SIRENA Cook was walking home alone to her Byron St unit in broad daylight when she got the feeling she was being followed.
The then 16-year-old turned around to see a stranger who, earlier that day, had appeared drunk and called out abusive words to her and her partner.
Miss Cook called her mother and ran to the unit. Once inside, she locked her front door.
She went to lock the back door, but her cat ran outside.
She took a few steps out to her patio and, with the cat in her arms, saw the stranger standing in the corner of her yard.
Miss Cook ran inside but struggled with the latch. The man took hold of the door.
Recounting her experience in court this week, Miss Cook said the stranger then punched her in the face, momentarily losing his grip on the door.
The attack happened just before 3.30pm on July 15, 2015, but she is still haunted by the memory.
"I'm glad he hit me, because if he didn't hit me I probably couldn't have gotten that door closed," Miss Cook told the Daily Mercury.
"I didn't know what was going to happen. All that kept going through my head was, 'What would happen if he knocked me out and he got inside my house?'" she said.
Miss Cook struggled to leave the house for two or three months afterwards.
"I'd always leave my partner and my place to go stay with my mum. I'd beg my mum not to let me go to sleep because I didn't want to fall asleep and dream about it," she said.
Miss Cook, a full-time business student, had to go to court to break the lease for the unit to escape the memories of her assault.
'Very poorly investigated' case falls down at trial
GORDON Lesley Sinnott, 52, faced trial in the District Court in Mackay charged with assaulting Sirena Cook and causing her bodily harm.
After all the prosecution's evidence had been heard, on the afternoon that the trial began, he was discharged due to a lack of evidence.
Judge Paul Smith said the matter had been "very poorly investigated". He said scenes of crime officers should have been called to the scene.
He said police photographs of Mr Sinnott showed him wearing a blue t-shirt that was "entirely inconsistent" with what Miss Cook and her partner had described.
During the trial, the judge questioned an investigating constable.
The constable testified that Miss Cook's door had not been checked for fingerprints and that Mr Sinnott's clothing had not been tested for blood.
The judge asked the constable who had been responsible for the investigation. It had been his police partner, who had since left the Queensland Police Service.
Crown prosecutor Alexandra Baker accepted that the case was wholly circumstantial, based on Miss Cook's and her partner Cheviot Kane's descriptions of a man they had seen sitting on the balcony at Central Lodge in Alfred St.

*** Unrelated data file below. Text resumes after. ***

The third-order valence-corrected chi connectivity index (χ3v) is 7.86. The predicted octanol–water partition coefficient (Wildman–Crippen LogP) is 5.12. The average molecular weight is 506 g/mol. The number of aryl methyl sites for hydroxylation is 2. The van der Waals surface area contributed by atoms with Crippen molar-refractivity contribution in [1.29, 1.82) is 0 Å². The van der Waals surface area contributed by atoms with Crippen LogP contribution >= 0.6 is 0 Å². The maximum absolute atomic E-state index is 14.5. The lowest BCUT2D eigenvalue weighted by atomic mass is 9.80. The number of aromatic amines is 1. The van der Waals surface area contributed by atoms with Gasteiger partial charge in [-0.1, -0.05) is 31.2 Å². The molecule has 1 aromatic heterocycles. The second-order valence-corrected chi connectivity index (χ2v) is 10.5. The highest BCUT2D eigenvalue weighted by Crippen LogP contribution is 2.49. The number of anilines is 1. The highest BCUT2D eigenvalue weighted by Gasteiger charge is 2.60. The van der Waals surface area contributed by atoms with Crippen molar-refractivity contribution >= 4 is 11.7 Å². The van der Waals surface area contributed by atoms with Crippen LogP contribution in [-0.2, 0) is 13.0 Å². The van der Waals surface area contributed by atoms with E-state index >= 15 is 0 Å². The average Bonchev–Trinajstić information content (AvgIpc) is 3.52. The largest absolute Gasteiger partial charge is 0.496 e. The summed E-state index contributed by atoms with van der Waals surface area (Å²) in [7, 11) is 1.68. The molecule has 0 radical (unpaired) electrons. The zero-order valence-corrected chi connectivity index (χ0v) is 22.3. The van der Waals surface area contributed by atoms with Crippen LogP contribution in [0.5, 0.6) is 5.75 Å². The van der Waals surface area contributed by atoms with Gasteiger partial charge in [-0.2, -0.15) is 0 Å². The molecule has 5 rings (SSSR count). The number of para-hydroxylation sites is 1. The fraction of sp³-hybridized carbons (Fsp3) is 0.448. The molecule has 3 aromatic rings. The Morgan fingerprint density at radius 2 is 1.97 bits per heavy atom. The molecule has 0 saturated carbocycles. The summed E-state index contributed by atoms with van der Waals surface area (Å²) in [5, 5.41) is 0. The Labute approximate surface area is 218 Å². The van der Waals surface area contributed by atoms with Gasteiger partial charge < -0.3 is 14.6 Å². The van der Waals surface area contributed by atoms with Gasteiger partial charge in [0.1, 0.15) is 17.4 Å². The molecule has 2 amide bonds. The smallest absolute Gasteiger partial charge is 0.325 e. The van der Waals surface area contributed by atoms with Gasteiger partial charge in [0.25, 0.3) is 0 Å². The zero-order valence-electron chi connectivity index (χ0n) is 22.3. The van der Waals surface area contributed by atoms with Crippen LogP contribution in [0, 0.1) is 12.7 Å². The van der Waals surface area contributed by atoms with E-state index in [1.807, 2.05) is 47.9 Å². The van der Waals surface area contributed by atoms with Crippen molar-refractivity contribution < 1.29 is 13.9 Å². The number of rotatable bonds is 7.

Central Lodge owner Christine Hall testified in the trial that Mr Sinnott had checked into the boarding house the day prior, on July 14.
On the morning of the assault, she said she had seen Mr Sinnott "staggering" to the boarding house "intoxicated". She saw him sitting out on the balcony.
Ms Hall said she had asked Mr Sinnott to move from the street-facing balcony, and he had, but not immediately. She told the court she didn't know what time he had left or where he had gone.
Ms Hall said there were 26 rooms in the boarding house and the balcony where the alleged attacker had been sitting was accessible to any of its residents.
Judge Smith told the jury there was "insufficient evidence" to proceed and discharged Mr Sinnott.
A Queensland Police Service spokesman told the Daily Mercury that QPS "is aware of and notes the outcome of this court matter".
He said the investigating officer was no longer a member of QPS.
No conclusion for victim of assault
Miss Cook was the first witness to give evidence at the trial. She teared up as she told her story to the jury.
"Actually having to think about the pain I felt, what I saw, where I was, I don't even have words for it... (I felt like) I was going to throw up, I felt so sick to my stomach," she said outside court.
Photos of Miss Cook's face, bruised and cut, were shown to the jury.
When the trial was terminated due to a lack of evidence, Miss Cook felt her testimony had all been for nothing.
"I feel it's been thrown back in my face," she told the Daily Mercury.
"I've had to re-live it every single day, I've got a scar under my eye.
"Every morning I look in the mirror and see it. I remember what the pain was like when he hit my face.
"(Then there was) the waiting game and waiting game of what's next."
The matter took 18 months to come to trial.
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